Tuesday, July 17, 2012

Search Space Return Migration

You go where you know. In order to better understand migration, geographers have modeled our familiarity with territory. This is "awareness space". "Search space is a subset of awareness space within which possible new residential locations are evaluated." A story about how Sarasota gets onto the mental maps of retirees looking for a new home:

Circling back in retirement to recapture a happy memory — Mike Valentino's first glimpse of Sarasota Bay as a new CEO, Karen Valentino's girlhood Florida vacations — is a common navigation of what demographers call the "search space."

This is the sum total of geographic sites that become familiar over a lifetime. Most people look within their personal search space when deciding where to spend their leisure years — and baby boomers who choose to relocate are expected to do the same.

The history of Southwest Florida's retirement population was built on military postings to two airfields here in World War II, and family beach vacations down the old Dixie Highway from Michigan and Illinois. Both sweeping demographic trends introduced Sarasota into the search space for thousands of retirees.

You don't go where you don't know, your geography of fear. Ann Arbor is indistinguishable from ruin porn Detroit. Starups in Southeastern Michigan have a problem attracting talent This is the Rust Belt Curse. Most communities don't end up as part of someone's search space.

The exception to that rule are Rust Belt expats. Brain drain from affluent suburbs is introducing urban living to the awareness space of outmigrants. Upon returning to a city such as Detroit, neighborhoods that were once taboo are now part of the search space. Re-populating the core is possible thanks to the talent exodus.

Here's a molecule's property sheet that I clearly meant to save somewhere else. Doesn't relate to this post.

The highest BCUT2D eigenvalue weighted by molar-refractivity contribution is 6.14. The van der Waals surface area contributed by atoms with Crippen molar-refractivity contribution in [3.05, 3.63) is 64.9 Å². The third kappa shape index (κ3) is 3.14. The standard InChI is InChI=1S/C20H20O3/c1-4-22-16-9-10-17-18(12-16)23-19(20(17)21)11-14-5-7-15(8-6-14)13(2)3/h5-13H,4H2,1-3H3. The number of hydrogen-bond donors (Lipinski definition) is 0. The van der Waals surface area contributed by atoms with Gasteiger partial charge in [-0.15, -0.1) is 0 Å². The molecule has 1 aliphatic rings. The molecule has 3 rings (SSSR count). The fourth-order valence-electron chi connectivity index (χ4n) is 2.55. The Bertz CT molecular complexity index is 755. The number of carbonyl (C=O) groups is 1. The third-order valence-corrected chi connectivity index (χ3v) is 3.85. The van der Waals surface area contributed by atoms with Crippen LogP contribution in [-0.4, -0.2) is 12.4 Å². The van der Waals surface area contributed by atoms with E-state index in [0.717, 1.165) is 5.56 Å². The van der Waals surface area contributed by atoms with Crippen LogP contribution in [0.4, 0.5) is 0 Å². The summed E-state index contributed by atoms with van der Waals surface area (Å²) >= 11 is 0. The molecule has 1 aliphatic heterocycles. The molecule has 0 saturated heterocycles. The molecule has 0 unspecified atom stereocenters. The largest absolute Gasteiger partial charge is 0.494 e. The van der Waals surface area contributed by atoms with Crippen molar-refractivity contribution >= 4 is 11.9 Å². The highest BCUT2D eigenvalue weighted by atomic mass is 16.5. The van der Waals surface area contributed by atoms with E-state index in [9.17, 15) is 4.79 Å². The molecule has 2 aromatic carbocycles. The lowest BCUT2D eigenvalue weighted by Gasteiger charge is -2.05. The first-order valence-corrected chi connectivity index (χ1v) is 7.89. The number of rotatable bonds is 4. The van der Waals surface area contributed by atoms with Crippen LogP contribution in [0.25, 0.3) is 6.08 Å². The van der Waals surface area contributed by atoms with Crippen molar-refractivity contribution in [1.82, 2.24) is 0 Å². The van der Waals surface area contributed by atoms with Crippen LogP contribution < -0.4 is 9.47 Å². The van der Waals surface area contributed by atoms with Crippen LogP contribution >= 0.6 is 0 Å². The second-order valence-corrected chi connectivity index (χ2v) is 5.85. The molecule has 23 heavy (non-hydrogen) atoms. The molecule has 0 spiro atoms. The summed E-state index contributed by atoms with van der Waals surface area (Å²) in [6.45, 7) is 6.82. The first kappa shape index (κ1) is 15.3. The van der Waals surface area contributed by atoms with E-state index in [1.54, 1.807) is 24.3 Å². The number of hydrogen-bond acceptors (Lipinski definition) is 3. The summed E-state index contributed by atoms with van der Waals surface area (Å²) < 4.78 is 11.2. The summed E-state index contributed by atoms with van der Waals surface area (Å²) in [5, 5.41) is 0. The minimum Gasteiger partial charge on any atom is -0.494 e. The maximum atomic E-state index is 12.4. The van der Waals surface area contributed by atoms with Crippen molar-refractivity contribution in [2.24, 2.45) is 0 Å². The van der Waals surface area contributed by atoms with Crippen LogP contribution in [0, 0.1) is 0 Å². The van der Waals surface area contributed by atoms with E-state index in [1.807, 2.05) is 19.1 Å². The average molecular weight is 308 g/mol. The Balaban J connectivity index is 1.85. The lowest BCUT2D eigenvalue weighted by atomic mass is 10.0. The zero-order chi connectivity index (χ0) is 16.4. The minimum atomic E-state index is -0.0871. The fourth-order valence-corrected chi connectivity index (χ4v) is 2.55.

Pete Saunders said...

Jim, I believe you and agree with you that return migration will play a big role in the revitalization of Rust Belt cities. People will want to return to something that is familiar to them, and they will bring their skills with them.

But I wish you would take a stab at spelling out what return migration would look like 20 years from now. I'm sure you would agree that Pittsburgh is ahead of this curve -- would Pittsburgh be the template for Cleveland or Detroit in 20 years? Same with Rochester, NY. Could it be a model for similarly sized cities?

I think one reason return migration doesn't gain traction is because city leaders don't know what their city will look like if they continue to "do the decline" and wait for the return.

joe said...

I wonder what proportion of returning Rust Belt expats end up within a few miles of where they once lived? Bet it's not very high, and driven more by other facors (like living where other in-migrants are choosing to live - not necessarily urban pioneers). I grew up in the '80s suburban South Hills of Pittsburgh, then lived away for 15+ yrs in State College, Corvallis, Los Angeles, Providence and back to State College, then moved down into Regent Square and then over to Friendship for a few years before settling down out in the North Boroughs, Pittsburgh's Northwest frontier. I didn't know this part of town existed growing up.

As a gerontologist, I'm fascinated by the life course insights in your post. Thanks for it.

Jim Russell said...


I'll take a stab at projecting return migration 20-years out. I'll write it up and post on the blog at some point during next week.

I doubt city leaders appreciate how significant return migration is. Data for such flows are very recent and paint with a broad brush. I'm still in the process of validating what I consider to be an educated hunch. I think the key is making this population more visible in Rust Belt cities and formally network return migrants.

Return migration urban planning?

Jim Russell said...


Thanks for sharing your search space story. It fits nicely into my theory and opens up some avenues for urban redevelopment. Work in progress ...